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Pain Research and Management
Volume 14, Issue 5, Pages 381-388
http://dx.doi.org/10.1155/2009/723179
Original Article

Use of Lidocaine Patches for Neuropathic Pain in a Comprehensive Cancer Centre

Julia Ann Fleming1 and Bradley David O’Connor2

1Professor Tess Cramond Multidisciplinary Pain Centre, Royal Brisbane and Women’s Hospital, Herston, Queensland, Australia
2Department of Anaesthesia, The Northern Hospital, Epping, Victoria, Australia

Copyright © 2009 Hindawi Publishing Corporation. This is an open access article distributed under the Creative Commons Attribution License, which permits unrestricted use, distribution, and reproduction in any medium, provided the original work is properly cited.

Abstract

BACKGROUND: There are few reports of the use of the lidocaine 5% patch (L5%P) for neuropathic pain (NP) in the cancer patient. Within a comprehensive cancer centre, L5%P has been prescribed by the Pain and Palliative Care Service (Peter McCallum Cancer Centre, East Melbourne, Victoria, Australia) for selected patients with NP since 2001.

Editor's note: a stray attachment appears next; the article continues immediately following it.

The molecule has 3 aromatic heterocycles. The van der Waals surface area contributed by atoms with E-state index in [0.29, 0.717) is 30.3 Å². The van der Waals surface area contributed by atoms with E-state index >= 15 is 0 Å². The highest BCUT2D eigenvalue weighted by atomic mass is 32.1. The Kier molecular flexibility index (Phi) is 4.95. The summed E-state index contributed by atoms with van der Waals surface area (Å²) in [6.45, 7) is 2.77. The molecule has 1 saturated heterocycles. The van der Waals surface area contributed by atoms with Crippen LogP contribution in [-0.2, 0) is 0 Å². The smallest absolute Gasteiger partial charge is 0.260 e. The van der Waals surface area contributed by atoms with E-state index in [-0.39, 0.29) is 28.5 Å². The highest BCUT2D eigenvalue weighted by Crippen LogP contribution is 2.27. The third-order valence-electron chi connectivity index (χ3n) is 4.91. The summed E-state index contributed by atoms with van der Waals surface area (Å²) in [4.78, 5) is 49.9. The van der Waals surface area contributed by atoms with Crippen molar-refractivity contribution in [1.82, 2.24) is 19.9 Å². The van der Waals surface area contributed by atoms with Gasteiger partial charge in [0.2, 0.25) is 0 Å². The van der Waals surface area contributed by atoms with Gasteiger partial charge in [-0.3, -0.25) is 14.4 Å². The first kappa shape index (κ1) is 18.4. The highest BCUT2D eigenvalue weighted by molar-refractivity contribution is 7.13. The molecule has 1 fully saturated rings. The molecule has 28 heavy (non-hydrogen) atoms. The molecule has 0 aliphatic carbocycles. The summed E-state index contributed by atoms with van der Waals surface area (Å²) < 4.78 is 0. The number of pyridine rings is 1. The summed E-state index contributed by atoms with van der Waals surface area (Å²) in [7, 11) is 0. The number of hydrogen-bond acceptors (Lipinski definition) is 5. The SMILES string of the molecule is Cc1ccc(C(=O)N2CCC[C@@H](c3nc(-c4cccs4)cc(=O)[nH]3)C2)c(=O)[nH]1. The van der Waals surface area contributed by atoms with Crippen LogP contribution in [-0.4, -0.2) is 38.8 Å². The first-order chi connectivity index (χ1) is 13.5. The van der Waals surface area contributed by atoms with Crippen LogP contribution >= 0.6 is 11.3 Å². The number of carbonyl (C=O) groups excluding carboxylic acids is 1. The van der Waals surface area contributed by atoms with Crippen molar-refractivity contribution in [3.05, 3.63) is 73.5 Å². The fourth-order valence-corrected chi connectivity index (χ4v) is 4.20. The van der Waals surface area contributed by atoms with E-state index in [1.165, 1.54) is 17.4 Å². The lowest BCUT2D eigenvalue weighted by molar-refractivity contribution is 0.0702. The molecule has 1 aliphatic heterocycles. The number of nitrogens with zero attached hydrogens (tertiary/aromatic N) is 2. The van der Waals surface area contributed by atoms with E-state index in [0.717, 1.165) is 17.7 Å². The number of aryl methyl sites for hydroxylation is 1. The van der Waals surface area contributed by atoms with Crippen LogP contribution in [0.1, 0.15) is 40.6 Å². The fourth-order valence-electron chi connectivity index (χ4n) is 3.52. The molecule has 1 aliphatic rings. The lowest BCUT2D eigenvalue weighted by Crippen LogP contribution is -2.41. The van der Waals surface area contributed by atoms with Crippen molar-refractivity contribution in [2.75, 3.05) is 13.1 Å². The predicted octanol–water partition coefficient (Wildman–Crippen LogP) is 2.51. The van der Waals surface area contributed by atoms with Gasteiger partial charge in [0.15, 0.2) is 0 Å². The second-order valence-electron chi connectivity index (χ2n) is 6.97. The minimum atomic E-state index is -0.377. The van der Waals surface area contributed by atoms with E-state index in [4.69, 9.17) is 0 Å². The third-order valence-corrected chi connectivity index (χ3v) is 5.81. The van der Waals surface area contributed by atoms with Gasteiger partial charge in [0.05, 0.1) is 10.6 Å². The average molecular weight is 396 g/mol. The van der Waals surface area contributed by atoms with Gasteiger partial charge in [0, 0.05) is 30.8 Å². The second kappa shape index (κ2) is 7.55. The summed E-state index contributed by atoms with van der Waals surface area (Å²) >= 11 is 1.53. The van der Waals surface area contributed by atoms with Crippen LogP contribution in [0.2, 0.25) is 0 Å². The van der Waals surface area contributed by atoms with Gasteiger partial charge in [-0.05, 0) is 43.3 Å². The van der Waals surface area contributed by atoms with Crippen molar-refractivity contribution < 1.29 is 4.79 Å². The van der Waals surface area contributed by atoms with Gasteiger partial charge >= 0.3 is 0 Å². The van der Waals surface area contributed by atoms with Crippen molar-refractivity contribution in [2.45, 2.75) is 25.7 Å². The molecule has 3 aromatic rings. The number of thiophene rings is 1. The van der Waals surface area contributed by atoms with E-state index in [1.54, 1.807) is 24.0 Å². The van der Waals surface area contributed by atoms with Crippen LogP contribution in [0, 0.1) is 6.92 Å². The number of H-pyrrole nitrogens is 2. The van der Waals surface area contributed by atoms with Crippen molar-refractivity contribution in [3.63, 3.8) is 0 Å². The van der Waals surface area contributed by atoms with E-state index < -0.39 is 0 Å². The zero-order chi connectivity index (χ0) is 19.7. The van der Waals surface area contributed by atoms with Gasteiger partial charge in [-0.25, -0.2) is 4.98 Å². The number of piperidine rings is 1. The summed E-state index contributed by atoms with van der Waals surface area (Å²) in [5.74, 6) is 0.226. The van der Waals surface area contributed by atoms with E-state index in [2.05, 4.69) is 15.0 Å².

OBJECTIVE: To retrospectively audit the use of L5%P within a comprehensive cancer centre.

METHODS: All L5%P prescriptions up to January 2009 were listed and patient medical records were searched to determine neuropathic pain syndromes treated, the presence of allodynia, previous analgesic medications, treatment duration and outcome.

RESULTS: L5%P was prescribed for 97 patients, most frequently for persistent postsurgical NP (n=26), postherpetic neuralgia (n=24) and cancer-related NP (n=18). Six patients had no history of cancer and two patients never applied L5%P. Reviewers classed L5%P analgesic efficacy as ‘potent’ in 38% of patients with postherpetic neuralgia, 35% of patients with postsurgical pain, 27% of patients with NP after other treatments for cancer and 12% of patients with NP attributed to cancer alone. Allodynia featured in at least 60% of patients. Where allodynia was present, the efficacy of L5%P was assessed as ‘potent’ in 38% and ‘partial’ in 24%, but ‘ineffective’ in 26%, and ‘causing worse pain’ in 3.4% of patients. Treatment duration extended longer than one month in 52 patients, longer than two months in 29 patients and longer than one year in 13 patients. Therapy was ceased due to skin irritation in seven patients. The outcomes in relation to other reports are discussed.

CONCLUSION: The present data support trials of L5%P for cancer patients with NP syndromes associated with allodynia.